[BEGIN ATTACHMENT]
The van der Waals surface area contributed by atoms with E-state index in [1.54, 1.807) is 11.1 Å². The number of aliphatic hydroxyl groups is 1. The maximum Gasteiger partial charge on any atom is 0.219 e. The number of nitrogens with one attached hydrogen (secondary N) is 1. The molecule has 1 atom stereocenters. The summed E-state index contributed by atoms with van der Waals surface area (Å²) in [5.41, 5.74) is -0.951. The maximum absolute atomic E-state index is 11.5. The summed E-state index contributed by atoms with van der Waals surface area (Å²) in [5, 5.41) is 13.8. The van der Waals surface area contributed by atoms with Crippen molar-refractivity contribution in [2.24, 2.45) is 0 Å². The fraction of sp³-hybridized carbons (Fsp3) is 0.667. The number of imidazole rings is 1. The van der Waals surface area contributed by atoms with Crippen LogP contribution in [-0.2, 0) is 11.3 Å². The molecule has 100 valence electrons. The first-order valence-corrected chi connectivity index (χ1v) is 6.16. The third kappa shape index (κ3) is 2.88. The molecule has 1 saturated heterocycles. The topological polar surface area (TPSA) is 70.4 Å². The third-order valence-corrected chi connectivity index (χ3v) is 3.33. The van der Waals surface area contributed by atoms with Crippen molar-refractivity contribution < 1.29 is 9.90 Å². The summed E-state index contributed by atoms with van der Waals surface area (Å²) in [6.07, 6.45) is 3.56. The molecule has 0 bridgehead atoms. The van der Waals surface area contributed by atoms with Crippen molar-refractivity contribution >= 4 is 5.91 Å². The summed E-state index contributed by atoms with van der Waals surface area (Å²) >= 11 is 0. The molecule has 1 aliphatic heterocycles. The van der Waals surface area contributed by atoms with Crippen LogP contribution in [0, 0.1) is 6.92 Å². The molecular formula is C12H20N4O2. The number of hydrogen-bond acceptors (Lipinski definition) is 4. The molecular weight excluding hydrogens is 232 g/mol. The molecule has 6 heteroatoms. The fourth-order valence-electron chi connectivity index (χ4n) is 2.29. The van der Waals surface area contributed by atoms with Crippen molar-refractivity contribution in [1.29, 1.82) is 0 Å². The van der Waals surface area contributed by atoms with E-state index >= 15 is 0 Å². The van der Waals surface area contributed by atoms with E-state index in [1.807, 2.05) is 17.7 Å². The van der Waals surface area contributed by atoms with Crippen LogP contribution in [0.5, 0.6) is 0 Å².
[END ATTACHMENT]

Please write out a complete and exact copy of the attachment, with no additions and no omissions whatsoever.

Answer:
The van der Waals surface area contributed by atoms with E-state index in [1.54, 1.807) is 11.1 Å². The number of aliphatic hydroxyl groups is 1. The maximum Gasteiger partial charge on any atom is 0.219 e. The number of nitrogens with one attached hydrogen (secondary N) is 1. The molecule has 1 atom stereocenters. The summed E-state index contributed by atoms with van der Waals surface area (Å²) in [5.41, 5.74) is -0.951. The maximum absolute atomic E-state index is 11.5. The summed E-state index contributed by atoms with van der Waals surface area (Å²) in [5, 5.41) is 13.8. The van der Waals surface area contributed by atoms with Crippen molar-refractivity contribution in [2.24, 2.45) is 0 Å². The fraction of sp³-hybridized carbons (Fsp3) is 0.667. The number of imidazole rings is 1. The van der Waals surface area contributed by atoms with Crippen LogP contribution in [-0.2, 0) is 11.3 Å². The molecule has 100 valence electrons. The first-order valence-corrected chi connectivity index (χ1v) is 6.16. The third kappa shape index (κ3) is 2.88. The molecule has 1 saturated heterocycles. The topological polar surface area (TPSA) is 70.4 Å². The third-order valence-corrected chi connectivity index (χ3v) is 3.33. The van der Waals surface area contributed by atoms with Crippen molar-refractivity contribution < 1.29 is 9.90 Å². The summed E-state index contributed by atoms with van der Waals surface area (Å²) in [6.07, 6.45) is 3.56. The molecule has 0 bridgehead atoms. The van der Waals surface area contributed by atoms with Crippen molar-refractivity contribution >= 4 is 5.91 Å². The summed E-state index contributed by atoms with van der Waals surface area (Å²) >= 11 is 0. The molecule has 1 aliphatic heterocycles. The van der Waals surface area contributed by atoms with Crippen LogP contribution in [0, 0.1) is 6.92 Å². The molecular formula is C12H20N4O2. The number of hydrogen-bond acceptors (Lipinski definition) is 4. The molecular weight excluding hydrogens is 232 g/mol. The molecule has 6 heteroatoms. The fourth-order valence-electron chi connectivity index (χ4n) is 2.29. The van der Waals surface area contributed by atoms with Crippen molar-refractivity contribution in [1.29, 1.82) is 0 Å². The van der Waals surface area contributed by atoms with E-state index >= 15 is 0 Å². The van der Waals surface area contributed by atoms with E-state index in [1.807, 2.05) is 17.7 Å². The van der Waals surface area contributed by atoms with Crippen LogP contribution in [0.5, 0.6) is 0 Å².